Cork Yoga Mat: Is This Eco-Friendly Option Worth It?

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Written By Boss

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Earth awareness is becoming more and more important. We’re learning more about the ways our products are harming the planet. However, it also means that we receive information on how to develop more sustainable products. This includes a range of products, even our range of yoga mats.

This is one of the reasons cork mats have become so popular lately. Cork mats are usually 100% biodegradable and recyclable. They are made of natural tree rubber and high-quality cork. People who buy cork yoga mats are confident in sustainability.

Yoga mats come in a variety of colors, thicknesses and materials. So if you’re trying to adjust your lifestyle or reduce your footprint, you have several options. These decisions can be overwhelming in your Earth awareness practice. But are they the best option for sustainability? How do they compare to their peers? Let’s take a look at some of the most important factors to consider before buying a yoga mat.

Factors to Consider When Buying a Yoga Mat

Factors to Consider When Buying a Yoga Mat

When shopping for a yoga mat, you may come across a variety of materials, not all of which are environmentally conscious. Some of the most common materials are listed here. And what to look for when choosing the best yoga mat for you.


  • Rubber: Some of the benefits of buying a rubber yoga mat is that it is a traditional choice. It’s not too hard, and the material is easy to shape. However, if a person is sensitive to latex, it is recommended to stay away from pads made of this material as they may react to the pad. Another complaint about the rubber comes from travelers or yogis on the go, as the material has proven to be quite heavy and uncomfortable to wear.
  • Thermoplastic Elastomer (TPE): This option is also another popular material for yoga mats. It is a man-made material, but it is biodegradable and lightweight. However, some of these cushion materials complain that they seem to dry out over time. Some people complain that it doesn’t seem to have much durability.
  • Polyvinyl Chloride (PVC): PVC mats often have a sticky surface. This is great for those who practice yoga as it provides extra support and grip while practicing poses. However, this material is not environmentally friendly, cannot be recycled, and is not biodegradable. In fact, harmful toxic chemicals and carcinogens are released during the manufacture of these mats. These pads can have great traction. But maybe not the most earth-conscious. If you want to get into it, this isn’t your best choice.
  • Polymer Environmental Resin (PER): This option is similar to PVC mats. But free of chemical softener phthalates. It has passed tests that measure its ability to biodegrade. However, the long-term effects of materials and chemicals remain unknown.
  • Ethylene Vinyl Acetate (EVA): These mats are less toxic than competitors. But some yogis are still unsure about the effectiveness of their chemicals.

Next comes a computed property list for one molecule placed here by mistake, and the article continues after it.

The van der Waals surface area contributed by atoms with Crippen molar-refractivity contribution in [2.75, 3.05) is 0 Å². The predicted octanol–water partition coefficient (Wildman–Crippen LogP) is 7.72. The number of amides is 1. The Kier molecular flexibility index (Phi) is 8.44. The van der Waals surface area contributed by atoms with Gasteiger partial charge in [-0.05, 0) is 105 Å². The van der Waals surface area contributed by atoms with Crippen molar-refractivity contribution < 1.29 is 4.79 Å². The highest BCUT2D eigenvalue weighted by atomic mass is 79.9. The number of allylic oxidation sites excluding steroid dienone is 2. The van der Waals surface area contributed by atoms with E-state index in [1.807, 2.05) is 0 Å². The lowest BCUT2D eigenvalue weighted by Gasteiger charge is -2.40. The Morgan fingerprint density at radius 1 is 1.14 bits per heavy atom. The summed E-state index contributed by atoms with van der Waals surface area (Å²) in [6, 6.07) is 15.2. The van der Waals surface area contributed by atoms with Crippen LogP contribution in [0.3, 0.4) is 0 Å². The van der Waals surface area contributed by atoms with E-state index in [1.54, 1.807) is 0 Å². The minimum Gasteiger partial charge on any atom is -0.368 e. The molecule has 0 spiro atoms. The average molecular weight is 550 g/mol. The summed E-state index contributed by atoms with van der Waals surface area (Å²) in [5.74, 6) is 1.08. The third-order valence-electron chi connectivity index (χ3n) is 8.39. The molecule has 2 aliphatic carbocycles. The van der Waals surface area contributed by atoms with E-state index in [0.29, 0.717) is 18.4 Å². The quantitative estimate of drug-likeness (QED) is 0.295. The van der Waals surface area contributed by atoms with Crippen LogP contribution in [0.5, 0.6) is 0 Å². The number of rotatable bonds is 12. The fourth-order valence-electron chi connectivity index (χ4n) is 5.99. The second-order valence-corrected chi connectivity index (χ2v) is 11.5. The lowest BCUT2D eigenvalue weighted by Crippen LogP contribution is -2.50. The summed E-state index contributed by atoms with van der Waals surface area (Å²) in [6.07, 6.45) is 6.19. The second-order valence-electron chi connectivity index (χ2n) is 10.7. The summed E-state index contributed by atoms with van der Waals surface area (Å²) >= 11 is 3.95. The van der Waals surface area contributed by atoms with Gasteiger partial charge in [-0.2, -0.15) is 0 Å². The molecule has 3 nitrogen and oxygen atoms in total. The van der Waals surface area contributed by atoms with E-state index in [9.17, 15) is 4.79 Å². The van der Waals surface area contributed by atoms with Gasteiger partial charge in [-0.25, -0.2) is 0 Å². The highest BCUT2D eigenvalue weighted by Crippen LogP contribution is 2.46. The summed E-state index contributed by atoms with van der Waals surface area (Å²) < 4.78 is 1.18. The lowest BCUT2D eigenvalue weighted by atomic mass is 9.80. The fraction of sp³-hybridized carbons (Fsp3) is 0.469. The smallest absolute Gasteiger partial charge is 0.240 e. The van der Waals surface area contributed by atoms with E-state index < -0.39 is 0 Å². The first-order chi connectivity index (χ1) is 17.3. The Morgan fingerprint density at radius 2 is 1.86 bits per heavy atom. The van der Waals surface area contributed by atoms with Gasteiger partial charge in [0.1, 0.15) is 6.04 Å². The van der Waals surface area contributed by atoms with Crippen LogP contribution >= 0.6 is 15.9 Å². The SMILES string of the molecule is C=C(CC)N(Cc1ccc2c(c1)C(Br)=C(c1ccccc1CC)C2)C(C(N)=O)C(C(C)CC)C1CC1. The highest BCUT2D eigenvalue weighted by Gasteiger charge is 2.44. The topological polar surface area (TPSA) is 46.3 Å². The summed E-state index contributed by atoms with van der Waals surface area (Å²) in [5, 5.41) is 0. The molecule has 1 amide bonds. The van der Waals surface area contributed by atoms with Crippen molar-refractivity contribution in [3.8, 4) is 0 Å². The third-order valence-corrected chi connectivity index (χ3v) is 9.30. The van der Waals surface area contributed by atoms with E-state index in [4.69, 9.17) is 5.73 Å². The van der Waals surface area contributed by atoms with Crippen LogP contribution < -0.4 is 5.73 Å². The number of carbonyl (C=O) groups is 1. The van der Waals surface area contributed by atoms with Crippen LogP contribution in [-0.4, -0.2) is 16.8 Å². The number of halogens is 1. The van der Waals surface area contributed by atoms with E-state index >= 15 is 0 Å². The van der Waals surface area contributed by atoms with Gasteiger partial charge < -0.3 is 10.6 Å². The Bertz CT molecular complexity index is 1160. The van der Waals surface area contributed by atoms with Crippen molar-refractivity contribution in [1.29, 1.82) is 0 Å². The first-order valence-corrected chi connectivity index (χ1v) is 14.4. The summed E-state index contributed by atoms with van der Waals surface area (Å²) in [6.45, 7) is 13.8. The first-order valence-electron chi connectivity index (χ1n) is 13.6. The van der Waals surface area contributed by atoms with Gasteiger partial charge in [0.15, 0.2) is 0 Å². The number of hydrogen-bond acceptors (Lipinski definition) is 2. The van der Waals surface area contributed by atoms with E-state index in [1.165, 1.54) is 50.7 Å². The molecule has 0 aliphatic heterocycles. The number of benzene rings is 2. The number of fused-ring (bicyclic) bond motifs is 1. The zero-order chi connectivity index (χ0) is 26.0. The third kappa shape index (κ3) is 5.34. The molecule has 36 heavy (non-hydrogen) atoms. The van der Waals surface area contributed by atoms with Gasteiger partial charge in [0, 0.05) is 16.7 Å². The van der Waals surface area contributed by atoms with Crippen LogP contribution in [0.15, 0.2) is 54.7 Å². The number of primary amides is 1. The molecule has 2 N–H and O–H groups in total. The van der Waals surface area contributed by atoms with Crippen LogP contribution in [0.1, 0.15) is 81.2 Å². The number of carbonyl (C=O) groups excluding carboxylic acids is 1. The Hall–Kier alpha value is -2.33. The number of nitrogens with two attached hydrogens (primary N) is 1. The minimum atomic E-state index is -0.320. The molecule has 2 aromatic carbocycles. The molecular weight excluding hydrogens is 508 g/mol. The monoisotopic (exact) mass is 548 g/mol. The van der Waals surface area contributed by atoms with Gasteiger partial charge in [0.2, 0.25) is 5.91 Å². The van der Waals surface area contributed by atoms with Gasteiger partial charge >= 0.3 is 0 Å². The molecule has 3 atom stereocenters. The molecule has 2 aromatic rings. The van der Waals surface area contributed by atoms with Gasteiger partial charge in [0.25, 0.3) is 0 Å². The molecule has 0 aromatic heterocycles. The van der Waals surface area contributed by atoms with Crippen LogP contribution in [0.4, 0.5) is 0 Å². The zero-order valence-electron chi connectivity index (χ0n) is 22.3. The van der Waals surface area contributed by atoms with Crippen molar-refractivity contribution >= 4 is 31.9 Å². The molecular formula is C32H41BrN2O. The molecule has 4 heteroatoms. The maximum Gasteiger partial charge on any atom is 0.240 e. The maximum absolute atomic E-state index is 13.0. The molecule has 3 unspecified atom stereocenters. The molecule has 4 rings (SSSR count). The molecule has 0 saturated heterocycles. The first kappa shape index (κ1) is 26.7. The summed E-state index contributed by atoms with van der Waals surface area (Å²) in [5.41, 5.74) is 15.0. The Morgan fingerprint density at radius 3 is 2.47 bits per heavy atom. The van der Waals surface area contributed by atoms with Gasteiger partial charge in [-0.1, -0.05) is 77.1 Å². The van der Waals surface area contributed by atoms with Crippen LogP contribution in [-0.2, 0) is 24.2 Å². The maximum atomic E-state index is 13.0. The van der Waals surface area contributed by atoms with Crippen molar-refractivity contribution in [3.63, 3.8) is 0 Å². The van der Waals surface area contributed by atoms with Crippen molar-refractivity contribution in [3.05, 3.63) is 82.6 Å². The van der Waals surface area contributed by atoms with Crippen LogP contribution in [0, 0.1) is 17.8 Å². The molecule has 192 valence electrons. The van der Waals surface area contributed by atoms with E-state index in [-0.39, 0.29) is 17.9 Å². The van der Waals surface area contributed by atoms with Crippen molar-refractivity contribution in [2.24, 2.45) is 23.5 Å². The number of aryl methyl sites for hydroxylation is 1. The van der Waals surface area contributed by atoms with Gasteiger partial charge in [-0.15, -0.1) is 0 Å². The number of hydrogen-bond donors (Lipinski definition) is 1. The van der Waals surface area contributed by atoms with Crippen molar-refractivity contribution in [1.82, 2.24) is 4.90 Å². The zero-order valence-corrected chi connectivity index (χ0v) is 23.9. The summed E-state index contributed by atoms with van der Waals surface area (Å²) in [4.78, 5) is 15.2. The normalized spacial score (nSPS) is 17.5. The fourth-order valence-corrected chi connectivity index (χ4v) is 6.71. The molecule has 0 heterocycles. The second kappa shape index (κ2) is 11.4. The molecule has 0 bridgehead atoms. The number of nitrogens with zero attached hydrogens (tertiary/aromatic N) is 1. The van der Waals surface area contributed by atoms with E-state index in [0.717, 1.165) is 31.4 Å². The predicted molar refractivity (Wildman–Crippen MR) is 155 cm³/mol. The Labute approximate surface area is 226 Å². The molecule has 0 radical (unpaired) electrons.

• HEMP: The hemp yoga mat is earth conscious. But the biggest complaint is that they sometimes feel uncomfortable. Their material can sometimes cause itching.
  • Cotton rugs: Cotton rugs are absorbent and can also be used as typical household rugs. But their fibers can be slippery, which is not the best characteristic when determining yoga moves.


  • Thick pads (6-7mm): These pads help with shock absorption; but they can be a bit too “mushy”.
  • Thin Pads (1.5-2mm): Great for travel when folded up, but probably not enough for hands and knees.


  • Performance mats: These mats tend to be stronger because they improve the athlete’s balance. However, their hard surface may not be as shock-absorbing as a typical Pilates or exercise mat.
  • Regular (Typical) Mats: These are used for exercise and comfort. They help promote shock absorption. Due to balance issues, it can be difficult to assume a standing position on these mats.

Cork Yoga Mat Comparison

Cork Yoga Mat Comparison

As with the comments above, there are many aspects to consider when introducing new material. It might be a comparable option, but is it the best of both worlds? How does the cork mat compare to similar products? We break down the most important factors and see how they perform.


A quick online search can yield results for less than $15. They are not sustainably manufactured. Often made from cheaper alternatives mentioned in the materials above. Cork yoga mats cost between 40 and 120 euros, depending on the thickness and design of the mat.


Reviews of cork yoga mats indicate that they have excellent grip in both wet and dry conditions. This is great because we wanted to make sure it was suitable for both traditional classrooms and hot yoga classes. In this case, cork seems comparable. It has the same stable grip as its competitors. And depending on the thickness, it provides plenty of padding. This is a matter of participant preference.


These pads may look heavy, but they’re surprisingly light. Depending on the desired thickness, these mats can keep up with travel to and from a yoga studio or location. They can move with you and maintain durability. However, they are not collapsible and are usually best stored by rolling the mat up and down.


The cork material is easy to clean and is naturally antibacterial and antibacterial. The cork pads only require a quick wipe with water. Participants encouraged fellow yogis to air dry their mats before rolling them up. as t

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